On February 15, 2013, people near Chelyabinsk, Russia felt the ground shake, smelled the sour stench of sulfur, heard windows shatter into sprays of glass and had to look away from a fireball in the sky so bright it hurt their eyes. The meteor that caused all this havoc largely dissolved into a cloud of dust during its passage through Earth’s atmosphere, so scientists are turning to clues on the ground and the memories of eyewitnesses to piece together what happened that day. Around 1,500 people were injured, although no one was killed. In the city of Chelyabinsk alone, more than 3,500 buildings were damaged, and the researchers found shockwave destruction as far as 100 kilometers away from the impact site. Based on testimony from people near the impact zone as well as the copious video footage caught by residents’ dashboard cameras and security video feeds, scientists have calculated the precise trajectory of the inbound Chelyabinsk meteor, as well as the power of the atmospheric explosion and the dynamics of its shockwave. The findings are detailed in three papers published this week in Nature and Science. (Scientific American is part of Nature Publishing Group.) A team led by Olga Popova of the Russian Academy of Sciences visited 50 villages surrounding the blast area in the month after the event to speak to residents and photograph the broken windows and other damage from the meteor. “Typically we’d go into a village and first find out where the local grocery market is, and we’d talk to the people behind the counter because they’d just listened for the past three weeks to what other people had experienced,” says research team member Peter Jenniskens of the SETI (Search for Extraterrestrial Intelligence) Institute in Mountain View, Calif. “They’d summarize for us, and then we’d go into the streets and talk to people. Everybody had a story to tell.” The scientists met people who were blown off their feet by the meteor’s shockwave, and others who were sunburned by ultraviolet light from the fireball. “There was one person who said his skin even flaked afterward,” Jenniskens says. The team found that it was often the village schools, which tended to have the biggest windows, that suffered the most window damage. The scientists compiled the data from their visits and interviews, as well as from an online survey of residents, to calculate damage and injury patterns around the Chelyabinsk area. Both Popova’s team and a second group, led by Jirí Borovicka of the Academy of Sciences of the Czech Republic and Peter Brown of the University of Western Ontario, used video footage to calculate the meteor’s trajectory. (Popova’s findings were reported in Science and Borovicka and Brown each led papers published in Nature). The researchers visited the locations where amateur videos had been filmed, and photographed the stars in the sky to calibrate the meteor’s precise location and the path it took through the atmosphere. Both calculations agree well with a trajectory computed from satellite images of the meteor by Colorado State University meteorologist Steven Miller and his colleagues, which was published October 21 in Proceedings of the National Academy of Sciences. “It was nice to see that confirmation,” Miller says. Borovicka and Brown’s team found that the rock started out about 19 meters wide, and broke into small pieces as it descended from 45 to 30 kilometers over Earth. The meteor's airburst packed an energy equivalent to 500 kilotons of TNT, they calculated. The relatively small asteroid had escaped detection prior to impact, but by computing the meteor’s original velocity and direction of flight, the scientists were able to deduce the rock’s orbit around the sun, which proved to be markedly similar to the orbit of a known, much larger asteroid—a two-kilometer-wide object called 86039 (1999 NC43).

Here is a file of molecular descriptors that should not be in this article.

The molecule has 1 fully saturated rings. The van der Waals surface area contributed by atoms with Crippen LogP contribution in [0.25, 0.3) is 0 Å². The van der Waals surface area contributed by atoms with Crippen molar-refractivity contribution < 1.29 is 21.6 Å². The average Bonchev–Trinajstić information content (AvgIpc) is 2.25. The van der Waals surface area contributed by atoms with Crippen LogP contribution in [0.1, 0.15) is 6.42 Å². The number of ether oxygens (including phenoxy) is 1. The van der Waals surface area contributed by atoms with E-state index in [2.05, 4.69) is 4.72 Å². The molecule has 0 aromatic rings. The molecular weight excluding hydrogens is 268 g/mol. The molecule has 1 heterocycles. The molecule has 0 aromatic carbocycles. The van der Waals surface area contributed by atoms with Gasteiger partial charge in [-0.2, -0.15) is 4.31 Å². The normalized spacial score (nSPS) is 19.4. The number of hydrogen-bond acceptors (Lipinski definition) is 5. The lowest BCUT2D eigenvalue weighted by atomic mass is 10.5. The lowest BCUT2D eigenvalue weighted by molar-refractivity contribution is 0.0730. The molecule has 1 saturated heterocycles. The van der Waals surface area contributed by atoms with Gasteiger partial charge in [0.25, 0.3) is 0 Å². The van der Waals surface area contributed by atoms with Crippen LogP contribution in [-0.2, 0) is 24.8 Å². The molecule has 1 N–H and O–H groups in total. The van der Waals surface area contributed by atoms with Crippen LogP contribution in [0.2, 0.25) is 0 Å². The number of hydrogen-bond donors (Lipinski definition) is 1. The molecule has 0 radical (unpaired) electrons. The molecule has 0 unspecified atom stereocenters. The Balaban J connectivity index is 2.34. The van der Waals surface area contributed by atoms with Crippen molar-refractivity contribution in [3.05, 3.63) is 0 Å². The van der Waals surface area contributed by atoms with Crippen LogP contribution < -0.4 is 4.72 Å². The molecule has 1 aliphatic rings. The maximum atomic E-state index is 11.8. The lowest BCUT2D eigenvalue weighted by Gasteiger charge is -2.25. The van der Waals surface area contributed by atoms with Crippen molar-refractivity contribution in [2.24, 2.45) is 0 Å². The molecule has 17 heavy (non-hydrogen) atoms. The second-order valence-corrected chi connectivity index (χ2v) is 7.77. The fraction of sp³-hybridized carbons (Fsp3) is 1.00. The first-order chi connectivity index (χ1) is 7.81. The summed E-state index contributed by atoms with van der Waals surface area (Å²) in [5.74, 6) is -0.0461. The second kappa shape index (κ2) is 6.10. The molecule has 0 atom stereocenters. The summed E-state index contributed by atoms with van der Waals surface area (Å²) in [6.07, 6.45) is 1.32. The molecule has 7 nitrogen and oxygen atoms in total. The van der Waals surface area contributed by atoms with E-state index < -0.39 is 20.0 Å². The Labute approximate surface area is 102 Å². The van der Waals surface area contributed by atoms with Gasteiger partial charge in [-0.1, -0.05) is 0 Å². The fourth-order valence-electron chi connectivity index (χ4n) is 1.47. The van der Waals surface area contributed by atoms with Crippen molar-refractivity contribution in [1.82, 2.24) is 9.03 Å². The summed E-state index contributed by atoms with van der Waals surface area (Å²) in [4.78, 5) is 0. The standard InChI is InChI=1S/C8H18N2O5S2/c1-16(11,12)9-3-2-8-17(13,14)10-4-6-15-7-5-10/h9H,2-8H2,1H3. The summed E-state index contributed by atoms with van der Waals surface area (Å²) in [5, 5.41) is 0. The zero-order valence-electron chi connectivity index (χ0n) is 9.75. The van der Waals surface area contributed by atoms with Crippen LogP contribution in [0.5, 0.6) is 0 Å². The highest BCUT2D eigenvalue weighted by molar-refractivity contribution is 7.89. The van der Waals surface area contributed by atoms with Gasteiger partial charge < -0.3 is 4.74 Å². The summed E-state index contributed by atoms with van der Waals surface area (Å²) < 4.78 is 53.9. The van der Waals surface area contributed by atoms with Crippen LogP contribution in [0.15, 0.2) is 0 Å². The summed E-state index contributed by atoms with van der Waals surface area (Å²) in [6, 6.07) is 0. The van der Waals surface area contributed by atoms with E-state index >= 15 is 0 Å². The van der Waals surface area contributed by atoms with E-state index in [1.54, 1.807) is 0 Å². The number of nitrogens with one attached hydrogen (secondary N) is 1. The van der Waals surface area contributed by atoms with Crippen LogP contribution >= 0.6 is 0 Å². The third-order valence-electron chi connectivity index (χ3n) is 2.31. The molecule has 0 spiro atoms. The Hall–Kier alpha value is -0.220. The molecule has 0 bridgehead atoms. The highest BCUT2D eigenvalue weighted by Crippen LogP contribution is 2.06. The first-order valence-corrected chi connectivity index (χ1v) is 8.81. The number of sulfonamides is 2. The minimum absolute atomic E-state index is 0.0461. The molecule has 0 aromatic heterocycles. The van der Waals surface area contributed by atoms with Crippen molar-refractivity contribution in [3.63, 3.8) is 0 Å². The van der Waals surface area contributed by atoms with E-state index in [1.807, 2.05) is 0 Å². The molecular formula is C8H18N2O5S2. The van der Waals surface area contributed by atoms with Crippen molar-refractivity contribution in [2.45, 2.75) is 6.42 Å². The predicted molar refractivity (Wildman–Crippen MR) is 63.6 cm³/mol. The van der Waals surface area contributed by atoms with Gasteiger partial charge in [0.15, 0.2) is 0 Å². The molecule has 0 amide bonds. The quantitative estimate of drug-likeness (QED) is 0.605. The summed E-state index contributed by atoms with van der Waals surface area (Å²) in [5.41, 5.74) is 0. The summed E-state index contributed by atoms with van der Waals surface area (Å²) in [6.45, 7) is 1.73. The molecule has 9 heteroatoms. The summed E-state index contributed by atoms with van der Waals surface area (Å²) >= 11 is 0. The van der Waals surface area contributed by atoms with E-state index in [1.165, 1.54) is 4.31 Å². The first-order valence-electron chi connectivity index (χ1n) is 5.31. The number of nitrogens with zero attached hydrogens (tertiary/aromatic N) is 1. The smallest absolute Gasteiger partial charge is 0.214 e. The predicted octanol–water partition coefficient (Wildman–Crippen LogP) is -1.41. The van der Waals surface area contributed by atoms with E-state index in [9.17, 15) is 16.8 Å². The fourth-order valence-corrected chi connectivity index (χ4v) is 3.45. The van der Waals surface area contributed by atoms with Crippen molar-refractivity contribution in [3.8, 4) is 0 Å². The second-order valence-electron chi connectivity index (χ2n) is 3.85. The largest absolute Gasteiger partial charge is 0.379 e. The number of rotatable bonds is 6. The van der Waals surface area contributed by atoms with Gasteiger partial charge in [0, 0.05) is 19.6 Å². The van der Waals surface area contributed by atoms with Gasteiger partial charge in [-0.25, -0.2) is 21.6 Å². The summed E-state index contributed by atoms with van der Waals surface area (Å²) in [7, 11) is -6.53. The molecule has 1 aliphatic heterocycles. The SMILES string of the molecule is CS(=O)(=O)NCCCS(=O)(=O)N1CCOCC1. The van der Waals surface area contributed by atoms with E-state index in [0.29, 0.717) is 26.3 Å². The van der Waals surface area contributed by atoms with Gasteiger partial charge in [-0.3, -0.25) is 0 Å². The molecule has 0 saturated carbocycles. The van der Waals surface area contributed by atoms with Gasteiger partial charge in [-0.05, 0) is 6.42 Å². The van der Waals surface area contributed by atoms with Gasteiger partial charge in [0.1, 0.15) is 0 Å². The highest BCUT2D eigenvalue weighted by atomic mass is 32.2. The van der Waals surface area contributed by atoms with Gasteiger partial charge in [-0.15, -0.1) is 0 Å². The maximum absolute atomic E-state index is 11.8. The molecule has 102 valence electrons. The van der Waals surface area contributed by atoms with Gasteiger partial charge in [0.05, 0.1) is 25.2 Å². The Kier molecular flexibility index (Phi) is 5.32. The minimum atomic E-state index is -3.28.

“After statistical analysis we found it’s very unlikely that the proximity of the orbits is only by chance,” Borovicka says. “So we cannot prove it, but we suggest this Chelyabinsk asteroid and this big asteroid were one time in the past part of the same body.” If an earlier collision broke the two apart, their orbits probably would have diverged over time, so such a break-up would have to have occurred relatively recently, says Nick Gorkavyi of NASA Goddard Space Flight Center, who was not involved in the new studies. “It’s an interesting possibility, but of course right now it’s just a hypothesis,” he says. NASA planetary scientist Don Yeomans of the Jet Propulsion Laboratory agrees that the idea is “quite possible” but notes that researchers must now look for compositional similarities between the two objects. “I would say the jury is still out … until the asteroid's spectral characteristics can be matched with the Chelyabinsk meteorites,” he says. The new analyses also suggest that events like Chelyabinsk might be more common than had been assumed. Based on telescopic observations of asteroids, researchers had previously estimated that a Chelyabinsk-scale impact took place every 150 years, on average. But after analyzing various historic surveys and the new information about the February meteor, Brown’s team estimates that such objects might smack Earth as often as once every few decades. “There may be more of these airburst-type events, things like Chelyabinsk, than we previously thought,” Brown says. Even though most impacts of this size do not cause serious damage, and the vast majority will hit over ocean rather than land, the finding is nonetheless sobering. “We may well in our lifetime see another one like Chelyabinsk,” Brown warns. Follow Scientific American on Twitter @SciAm and @SciamBlogs. Visit ScientificAmerican.com for the latest in science, health and technology news.
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